make a huge difference)
Tube of Klein Hat:
Cast on 24 sts (using second main colour)
Divide sts evenly onto 4 DP's and join to begin working in the round, being careful not to
twist. Place safety pin in work to mark beginning of round, moving the pin up every few
rounds.
Work in 1x1 rib (ie k1, P1 to the end)
Repeat this row until the tube measures about 10 inches (or desired length) remembering
to apply the Pi numbers. In the hat I made, I started with the second main colour using it
for seven rows then changing to the first main colour to knit the next two rows and so on
(to fit in with the way my son wanted the Pi to start just at the bottom of the inside). The
tube took the first 15 numbers of the chart of the Pi numbers. This tube forms the loop
which curves out of the top of the hat.
Shape Elongated Outer Cap:
Round 1: (K1,P1,K1,M1, place marker, P1,K1,P1,M1) 4 times. 32Sts.
8 sections have been formed, 2 on each needle. Each marker indicates the end of one
section; the end of each needle the end of another section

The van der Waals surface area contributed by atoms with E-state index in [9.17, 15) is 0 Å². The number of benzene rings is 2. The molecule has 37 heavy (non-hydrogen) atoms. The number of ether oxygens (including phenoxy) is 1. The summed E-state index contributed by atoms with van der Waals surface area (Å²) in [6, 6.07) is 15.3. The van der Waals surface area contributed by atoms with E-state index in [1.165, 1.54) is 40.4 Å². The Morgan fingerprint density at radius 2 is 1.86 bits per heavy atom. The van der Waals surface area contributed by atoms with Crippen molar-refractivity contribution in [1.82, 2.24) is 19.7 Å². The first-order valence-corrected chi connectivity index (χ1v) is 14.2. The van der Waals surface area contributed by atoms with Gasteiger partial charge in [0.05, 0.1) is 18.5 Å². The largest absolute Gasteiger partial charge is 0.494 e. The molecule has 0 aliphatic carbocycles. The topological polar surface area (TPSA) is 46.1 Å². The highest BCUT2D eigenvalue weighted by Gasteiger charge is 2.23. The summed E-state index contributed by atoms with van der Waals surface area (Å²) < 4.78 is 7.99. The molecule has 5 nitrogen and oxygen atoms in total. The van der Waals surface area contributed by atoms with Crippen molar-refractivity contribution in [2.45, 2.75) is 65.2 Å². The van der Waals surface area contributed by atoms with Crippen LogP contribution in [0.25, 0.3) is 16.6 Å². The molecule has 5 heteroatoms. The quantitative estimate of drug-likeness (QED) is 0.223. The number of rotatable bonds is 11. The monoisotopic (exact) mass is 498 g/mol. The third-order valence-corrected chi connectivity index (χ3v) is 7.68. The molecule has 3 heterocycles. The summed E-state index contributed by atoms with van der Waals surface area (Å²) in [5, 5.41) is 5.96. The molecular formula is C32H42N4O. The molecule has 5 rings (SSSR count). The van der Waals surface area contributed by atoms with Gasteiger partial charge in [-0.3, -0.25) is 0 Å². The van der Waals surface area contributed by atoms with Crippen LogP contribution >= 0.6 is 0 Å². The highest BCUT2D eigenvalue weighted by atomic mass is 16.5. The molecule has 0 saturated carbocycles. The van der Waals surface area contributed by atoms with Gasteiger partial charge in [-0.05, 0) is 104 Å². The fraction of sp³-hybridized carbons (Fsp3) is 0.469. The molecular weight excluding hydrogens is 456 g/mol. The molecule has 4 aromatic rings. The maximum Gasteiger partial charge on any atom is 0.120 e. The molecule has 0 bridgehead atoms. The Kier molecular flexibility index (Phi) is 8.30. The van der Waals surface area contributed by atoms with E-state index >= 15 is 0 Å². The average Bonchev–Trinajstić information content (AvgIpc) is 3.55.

Round 2: work row in rib as set, working new stitches in pattern. I found that I worked
the new stitches in what would have come next in the pattern eg K1,P1,K1,(P1 new
stitch)marker P1,K1,P1,(K1) end of section/needle.
Round 3: (Work in Rib as set to end of section, M1) 8 times. (ie 8 increases) 40sts.
Repeat Rounds 2 & 3 four more times. 72Sts
Remove stitch markers. Retain safety pin which indicates end of round. Place a second
safety pin in the last round worked. Do not move this pin up as you work, as this is for
measuring purposes. This round will be referred to as “marked round”.
Work in 1x1 Rib as set until work measures 1 inch from the marked round.
Side Opening:
A small vertical opening is formed in the side of the hat
by working several rows back and forth.
Next Row: Turn work and work 1 row in pattern as set
with WS of work facing you. You may wish to turn work
inside out to do this.
Next Row: Turn work again so that RS is facing and
work 1 row in set pattern.
Repeat these 2 rows twice more.
Resume working in the round.
Hat Body: